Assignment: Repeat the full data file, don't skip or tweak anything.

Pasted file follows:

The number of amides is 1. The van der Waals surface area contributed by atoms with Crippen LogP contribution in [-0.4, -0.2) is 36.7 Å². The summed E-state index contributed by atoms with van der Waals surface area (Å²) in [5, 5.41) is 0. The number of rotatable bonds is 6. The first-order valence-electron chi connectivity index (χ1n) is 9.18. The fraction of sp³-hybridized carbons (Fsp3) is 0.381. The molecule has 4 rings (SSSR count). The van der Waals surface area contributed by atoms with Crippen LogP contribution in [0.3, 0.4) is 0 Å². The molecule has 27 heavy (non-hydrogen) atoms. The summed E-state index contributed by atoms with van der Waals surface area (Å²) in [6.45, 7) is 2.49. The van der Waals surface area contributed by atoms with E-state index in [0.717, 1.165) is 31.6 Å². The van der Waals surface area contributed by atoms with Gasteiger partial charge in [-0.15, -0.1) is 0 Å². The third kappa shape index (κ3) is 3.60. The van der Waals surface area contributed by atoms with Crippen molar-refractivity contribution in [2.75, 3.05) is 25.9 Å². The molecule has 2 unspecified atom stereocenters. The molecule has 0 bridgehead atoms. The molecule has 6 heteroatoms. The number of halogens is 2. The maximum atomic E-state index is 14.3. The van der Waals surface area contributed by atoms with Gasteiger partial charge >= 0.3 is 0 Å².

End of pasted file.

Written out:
The number of amides is 1. The van der Waals surface area contributed by atoms with Crippen LogP contribution in [-0.4, -0.2) is 36.7 Å². The summed E-state index contributed by atoms with van der Waals surface area (Å²) in [5, 5.41) is 0. The number of rotatable bonds is 6. The first-order valence-electron chi connectivity index (χ1n) is 9.18. The fraction of sp³-hybridized carbons (Fsp3) is 0.381. The molecule has 4 rings (SSSR count). The van der Waals surface area contributed by atoms with Crippen LogP contribution in [0.3, 0.4) is 0 Å². The molecule has 27 heavy (non-hydrogen) atoms. The summed E-state index contributed by atoms with van der Waals surface area (Å²) in [6.45, 7) is 2.49. The van der Waals surface area contributed by atoms with E-state index in [0.717, 1.165) is 31.6 Å². The van der Waals surface area contributed by atoms with Gasteiger partial charge in [-0.15, -0.1) is 0 Å². The third kappa shape index (κ3) is 3.60. The van der Waals surface area contributed by atoms with Crippen molar-refractivity contribution in [2.75, 3.05) is 25.9 Å². The molecule has 2 unspecified atom stereocenters. The molecule has 0 bridgehead atoms. The molecule has 6 heteroatoms. The number of halogens is 2. The maximum atomic E-state index is 14.3. The van der Waals surface area contributed by atoms with Gasteiger partial charge >= 0.3 is 0 Å².